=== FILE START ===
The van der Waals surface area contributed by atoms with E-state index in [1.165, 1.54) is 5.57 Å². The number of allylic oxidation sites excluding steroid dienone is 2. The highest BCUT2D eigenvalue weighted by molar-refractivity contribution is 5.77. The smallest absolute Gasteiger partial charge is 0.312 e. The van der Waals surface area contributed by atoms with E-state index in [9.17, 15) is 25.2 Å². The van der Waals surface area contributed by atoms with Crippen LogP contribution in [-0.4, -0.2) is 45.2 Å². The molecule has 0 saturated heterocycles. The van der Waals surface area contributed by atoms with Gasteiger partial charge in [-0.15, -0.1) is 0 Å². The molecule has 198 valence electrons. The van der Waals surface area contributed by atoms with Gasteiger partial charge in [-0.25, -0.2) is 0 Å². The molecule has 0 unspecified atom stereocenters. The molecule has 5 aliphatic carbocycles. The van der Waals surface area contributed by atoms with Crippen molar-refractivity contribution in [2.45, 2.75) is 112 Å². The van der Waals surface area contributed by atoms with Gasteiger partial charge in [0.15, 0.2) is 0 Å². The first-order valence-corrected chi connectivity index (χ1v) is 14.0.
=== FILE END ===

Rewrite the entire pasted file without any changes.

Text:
The van der Waals surface area contributed by atoms with E-state index in [1.165, 1.54) is 5.57 Å². The number of allylic oxidation sites excluding steroid dienone is 2. The highest BCUT2D eigenvalue weighted by molar-refractivity contribution is 5.77. The smallest absolute Gasteiger partial charge is 0.312 e. The van der Waals surface area contributed by atoms with E-state index in [9.17, 15) is 25.2 Å². The van der Waals surface area contributed by atoms with Crippen LogP contribution in [-0.4, -0.2) is 45.2 Å². The molecule has 0 saturated heterocycles. The van der Waals surface area contributed by atoms with Gasteiger partial charge in [-0.15, -0.1) is 0 Å². The molecule has 198 valence electrons. The van der Waals surface area contributed by atoms with Gasteiger partial charge in [-0.25, -0.2) is 0 Å². The molecule has 0 unspecified atom stereocenters. The molecule has 5 aliphatic carbocycles. The van der Waals surface area contributed by atoms with Crippen molar-refractivity contribution in [2.45, 2.75) is 112 Å². The van der Waals surface area contributed by atoms with Gasteiger partial charge in [0.15, 0.2) is 0 Å². The first-order valence-corrected chi connectivity index (χ1v) is 14.0.